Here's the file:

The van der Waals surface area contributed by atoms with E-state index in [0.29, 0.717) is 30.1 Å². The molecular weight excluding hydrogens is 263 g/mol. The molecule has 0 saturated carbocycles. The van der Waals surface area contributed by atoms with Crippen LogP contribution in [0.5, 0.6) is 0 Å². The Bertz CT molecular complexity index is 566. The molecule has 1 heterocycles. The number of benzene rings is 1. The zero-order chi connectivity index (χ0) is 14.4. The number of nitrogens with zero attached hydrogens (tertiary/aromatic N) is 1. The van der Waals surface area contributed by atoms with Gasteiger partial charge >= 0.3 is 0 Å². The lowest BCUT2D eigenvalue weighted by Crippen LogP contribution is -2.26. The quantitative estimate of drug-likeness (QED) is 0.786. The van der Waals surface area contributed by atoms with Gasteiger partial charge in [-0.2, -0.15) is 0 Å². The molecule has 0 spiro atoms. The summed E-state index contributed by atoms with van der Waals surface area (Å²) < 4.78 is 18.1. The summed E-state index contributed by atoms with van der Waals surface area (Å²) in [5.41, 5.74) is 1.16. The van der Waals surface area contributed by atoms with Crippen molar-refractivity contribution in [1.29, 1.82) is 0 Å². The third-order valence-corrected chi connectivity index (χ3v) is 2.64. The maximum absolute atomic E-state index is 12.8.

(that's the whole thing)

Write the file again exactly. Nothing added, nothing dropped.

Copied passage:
The van der Waals surface area contributed by atoms with E-state index in [0.29, 0.717) is 30.1 Å². The molecular weight excluding hydrogens is 263 g/mol. The molecule has 0 saturated carbocycles. The van der Waals surface area contributed by atoms with Crippen LogP contribution in [0.5, 0.6) is 0 Å². The Bertz CT molecular complexity index is 566. The molecule has 1 heterocycles. The number of benzene rings is 1. The zero-order chi connectivity index (χ0) is 14.4. The number of nitrogens with zero attached hydrogens (tertiary/aromatic N) is 1. The van der Waals surface area contributed by atoms with Gasteiger partial charge >= 0.3 is 0 Å². The lowest BCUT2D eigenvalue weighted by Crippen LogP contribution is -2.26. The quantitative estimate of drug-likeness (QED) is 0.786. The van der Waals surface area contributed by atoms with Gasteiger partial charge in [-0.2, -0.15) is 0 Å². The molecule has 0 spiro atoms. The summed E-state index contributed by atoms with van der Waals surface area (Å²) < 4.78 is 18.1. The summed E-state index contributed by atoms with van der Waals surface area (Å²) in [5.41, 5.74) is 1.16. The van der Waals surface area contributed by atoms with Crippen molar-refractivity contribution in [1.29, 1.82) is 0 Å². The third-order valence-corrected chi connectivity index (χ3v) is 2.64. The maximum absolute atomic E-state index is 12.8.